Maryanne Maddoux anticipates graduating with a Bachelor’s Degree in Anthropology, June 2012. As a returning student and full-time parent, Oregon State’s Ecampus program has made a degree in anthropology possible. The 2011 field school at Champoeg State Park combined with anthropological course work, has provided a fun and engaging learning environment. Maryanne plans to continue her education at OSU in the Applied Anthropology Master’s Program, and desires a position with the US Forest Service, BLM, or other federal or state agency to assist in preserving pre-historic and historic sites through analysis and adequate storage of artifacts in appropriate repositories.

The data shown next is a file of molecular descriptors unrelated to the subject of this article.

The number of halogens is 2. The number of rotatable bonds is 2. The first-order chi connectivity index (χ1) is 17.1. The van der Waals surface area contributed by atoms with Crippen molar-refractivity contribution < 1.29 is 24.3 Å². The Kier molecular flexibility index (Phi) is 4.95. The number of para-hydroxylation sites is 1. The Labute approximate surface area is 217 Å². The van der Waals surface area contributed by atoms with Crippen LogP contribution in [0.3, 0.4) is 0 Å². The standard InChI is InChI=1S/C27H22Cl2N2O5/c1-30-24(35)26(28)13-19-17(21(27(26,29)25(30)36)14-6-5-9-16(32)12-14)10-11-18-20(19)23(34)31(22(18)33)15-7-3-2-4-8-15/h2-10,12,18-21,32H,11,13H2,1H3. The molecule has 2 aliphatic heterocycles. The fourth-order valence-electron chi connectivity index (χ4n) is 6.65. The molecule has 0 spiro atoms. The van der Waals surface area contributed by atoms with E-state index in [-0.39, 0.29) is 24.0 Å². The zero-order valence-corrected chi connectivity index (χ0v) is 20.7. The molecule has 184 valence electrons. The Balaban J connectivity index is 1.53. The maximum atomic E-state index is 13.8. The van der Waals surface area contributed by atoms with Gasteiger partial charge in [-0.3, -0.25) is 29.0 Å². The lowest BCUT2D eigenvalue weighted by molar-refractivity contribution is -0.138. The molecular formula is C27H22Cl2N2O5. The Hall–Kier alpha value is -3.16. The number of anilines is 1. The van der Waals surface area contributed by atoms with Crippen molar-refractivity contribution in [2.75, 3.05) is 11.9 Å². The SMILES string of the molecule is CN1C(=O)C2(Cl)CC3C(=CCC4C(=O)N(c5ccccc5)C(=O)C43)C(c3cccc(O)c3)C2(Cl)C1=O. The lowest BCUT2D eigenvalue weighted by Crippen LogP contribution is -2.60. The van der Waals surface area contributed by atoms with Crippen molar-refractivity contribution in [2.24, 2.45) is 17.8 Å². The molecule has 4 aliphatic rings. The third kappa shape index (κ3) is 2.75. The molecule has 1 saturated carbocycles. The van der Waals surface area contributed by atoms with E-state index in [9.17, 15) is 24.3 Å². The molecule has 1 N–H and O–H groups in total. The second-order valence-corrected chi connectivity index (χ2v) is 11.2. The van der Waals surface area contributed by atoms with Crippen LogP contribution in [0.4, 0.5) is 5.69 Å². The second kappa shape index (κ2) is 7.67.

Kimberlee Harrison has been in love with anthropology since she took her first anthro class in community college. She was an English major, but changed her major to anthropology. "The study of man (past, present, and future) is fascinating to me. At first, I wanted to go into forensic anthropology, then decided on cultural anthropology. Now, however, I've turned back to forensic anthropology. I love it so much, and know that it's my way of giving back to the community. If I can help even a few people find justice (whether it's helping the family of a victim find closure or helping exonerate someone who has been falsely accused), then it's worth it," says Harrison. She plans on going to graduate school at Portland State University for her Master's and to the University of Tennessee for her PhD.